The signals received from the electrodes are noisy, so we need an amplification and filtering circuit to get rid of the noise. We're only interested in the frequency range of the usable signal that lies in the narrow bandwidth of around 1 Hz to 35 Hz. Everything else be damned.

As for the Amplification, that's required because we're dealing with skin surface difference potentials in the range of microvolts. Our Arduino, meanwhile, has an input reading range of 0-5 V and it needs to comprehend what's going on.

Here's a condensed form of the circuit:
Initial Circuit

Here are the components used:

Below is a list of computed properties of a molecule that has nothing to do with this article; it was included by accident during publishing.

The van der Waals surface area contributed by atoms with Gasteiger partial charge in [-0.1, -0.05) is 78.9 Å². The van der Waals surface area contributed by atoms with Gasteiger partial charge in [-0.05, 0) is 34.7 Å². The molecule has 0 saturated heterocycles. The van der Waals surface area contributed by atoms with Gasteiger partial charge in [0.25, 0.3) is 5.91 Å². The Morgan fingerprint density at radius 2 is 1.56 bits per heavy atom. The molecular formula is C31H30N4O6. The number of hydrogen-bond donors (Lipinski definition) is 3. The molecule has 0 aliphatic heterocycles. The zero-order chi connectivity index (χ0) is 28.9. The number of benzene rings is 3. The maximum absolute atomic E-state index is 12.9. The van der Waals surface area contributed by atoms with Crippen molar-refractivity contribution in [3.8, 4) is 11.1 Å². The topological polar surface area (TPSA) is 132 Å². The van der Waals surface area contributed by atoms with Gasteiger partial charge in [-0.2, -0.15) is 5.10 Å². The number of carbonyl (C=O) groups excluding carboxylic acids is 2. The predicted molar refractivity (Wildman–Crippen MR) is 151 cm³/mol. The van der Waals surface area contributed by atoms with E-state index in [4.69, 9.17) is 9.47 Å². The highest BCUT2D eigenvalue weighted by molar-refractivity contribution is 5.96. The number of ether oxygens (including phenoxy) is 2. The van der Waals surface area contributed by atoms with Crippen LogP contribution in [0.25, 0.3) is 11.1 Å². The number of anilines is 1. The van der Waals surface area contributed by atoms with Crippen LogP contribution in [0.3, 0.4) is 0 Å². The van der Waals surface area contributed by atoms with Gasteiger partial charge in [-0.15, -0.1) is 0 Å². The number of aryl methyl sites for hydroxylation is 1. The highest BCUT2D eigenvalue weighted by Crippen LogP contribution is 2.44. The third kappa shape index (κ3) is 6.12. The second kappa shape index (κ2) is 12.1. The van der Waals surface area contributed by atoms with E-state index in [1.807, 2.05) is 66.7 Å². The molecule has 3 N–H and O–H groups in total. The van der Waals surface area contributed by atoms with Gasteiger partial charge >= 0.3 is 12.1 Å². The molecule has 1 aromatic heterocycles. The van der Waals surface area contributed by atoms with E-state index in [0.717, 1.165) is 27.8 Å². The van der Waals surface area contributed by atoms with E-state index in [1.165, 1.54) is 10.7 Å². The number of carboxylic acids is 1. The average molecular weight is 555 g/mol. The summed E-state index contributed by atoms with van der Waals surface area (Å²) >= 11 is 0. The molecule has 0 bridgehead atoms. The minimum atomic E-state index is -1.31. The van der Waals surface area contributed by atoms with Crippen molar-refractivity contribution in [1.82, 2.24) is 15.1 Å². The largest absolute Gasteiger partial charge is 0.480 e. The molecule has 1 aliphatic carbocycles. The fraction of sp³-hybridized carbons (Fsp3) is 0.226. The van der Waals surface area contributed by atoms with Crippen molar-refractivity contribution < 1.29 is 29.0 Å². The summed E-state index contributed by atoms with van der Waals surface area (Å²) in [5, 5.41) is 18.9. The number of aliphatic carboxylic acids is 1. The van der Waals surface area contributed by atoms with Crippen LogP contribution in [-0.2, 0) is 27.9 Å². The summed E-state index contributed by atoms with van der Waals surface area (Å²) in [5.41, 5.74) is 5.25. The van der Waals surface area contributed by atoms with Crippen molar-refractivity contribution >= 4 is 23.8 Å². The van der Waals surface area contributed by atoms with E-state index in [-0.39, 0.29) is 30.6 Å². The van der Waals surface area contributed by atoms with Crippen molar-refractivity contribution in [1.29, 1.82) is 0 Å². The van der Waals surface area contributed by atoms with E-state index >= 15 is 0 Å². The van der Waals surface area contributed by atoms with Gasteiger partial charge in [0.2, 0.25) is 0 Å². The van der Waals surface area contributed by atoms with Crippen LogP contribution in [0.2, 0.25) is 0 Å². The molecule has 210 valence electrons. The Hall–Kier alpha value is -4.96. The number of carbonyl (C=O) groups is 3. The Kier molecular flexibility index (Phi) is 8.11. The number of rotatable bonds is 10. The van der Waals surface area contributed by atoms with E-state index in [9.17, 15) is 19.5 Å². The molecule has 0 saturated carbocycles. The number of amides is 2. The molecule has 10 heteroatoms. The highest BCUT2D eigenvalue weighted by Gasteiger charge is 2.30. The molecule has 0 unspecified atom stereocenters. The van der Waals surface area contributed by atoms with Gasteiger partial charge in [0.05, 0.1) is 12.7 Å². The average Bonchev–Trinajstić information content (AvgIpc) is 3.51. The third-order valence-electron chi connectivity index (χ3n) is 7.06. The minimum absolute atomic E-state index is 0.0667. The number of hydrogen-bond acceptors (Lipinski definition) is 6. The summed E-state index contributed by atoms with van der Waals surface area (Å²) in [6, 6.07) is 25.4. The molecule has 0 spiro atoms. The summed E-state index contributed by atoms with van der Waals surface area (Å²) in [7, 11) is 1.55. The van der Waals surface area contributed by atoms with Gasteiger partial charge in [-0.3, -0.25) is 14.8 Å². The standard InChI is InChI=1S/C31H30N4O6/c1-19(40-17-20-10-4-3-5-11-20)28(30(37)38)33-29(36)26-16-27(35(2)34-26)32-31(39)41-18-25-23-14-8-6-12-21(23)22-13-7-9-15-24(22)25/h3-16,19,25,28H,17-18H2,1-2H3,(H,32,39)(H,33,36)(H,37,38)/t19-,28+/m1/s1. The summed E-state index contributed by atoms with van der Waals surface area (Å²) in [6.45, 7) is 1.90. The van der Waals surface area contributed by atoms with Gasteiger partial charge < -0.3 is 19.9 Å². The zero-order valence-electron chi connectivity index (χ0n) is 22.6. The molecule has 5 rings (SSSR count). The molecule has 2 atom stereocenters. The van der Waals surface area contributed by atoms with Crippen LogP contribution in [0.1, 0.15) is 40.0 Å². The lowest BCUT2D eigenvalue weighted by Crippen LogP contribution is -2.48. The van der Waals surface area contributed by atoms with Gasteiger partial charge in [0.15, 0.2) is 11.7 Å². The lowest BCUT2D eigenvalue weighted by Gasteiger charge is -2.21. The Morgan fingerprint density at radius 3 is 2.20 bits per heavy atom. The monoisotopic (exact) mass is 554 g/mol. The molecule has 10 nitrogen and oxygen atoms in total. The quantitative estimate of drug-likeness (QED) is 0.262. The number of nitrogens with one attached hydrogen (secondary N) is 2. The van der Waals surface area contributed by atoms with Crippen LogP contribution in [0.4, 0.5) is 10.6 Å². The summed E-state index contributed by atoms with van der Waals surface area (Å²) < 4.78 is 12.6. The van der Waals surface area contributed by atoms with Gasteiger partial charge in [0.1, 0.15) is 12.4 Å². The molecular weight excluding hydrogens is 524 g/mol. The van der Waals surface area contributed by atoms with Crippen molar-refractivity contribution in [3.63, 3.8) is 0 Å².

Instrumentation Amplifier, INA118.
Using the INA118 Instrumentation Amplifier, we'll amp up the Gain all the way to 500. For this chip, we have the Gain formula Gain = 1 + (50kΩ/Gain Resistance Rg).

That should give us the value of Rg as 100Ω.

Instrumentation Amplifier

Notch Filter, LM358.
We use an LM358 OP-AMP with a cut-off frequency of 50 Hz and a Gain of 1.

Fo = 50 Hz, -> C1 = C2 = 0.1μF, R1 = R2 = 27kΩ, C3 = 0.2μF and R3 = 62kΩ.

Notch Filter

Low-Pass Filter.
Two cascaded first order filters with a passive circuit, making a second order filter.

Fc = 16 Hz, C = 0.1μF -> R = 100kΩ.

Low Pass Filter

High-Pass Filter.
A simple differentiator circuit can be used to remove DC drifts or act as a high-pass filter. In conjunction with the low-pass filter, this essentially acts as a band-pass filter.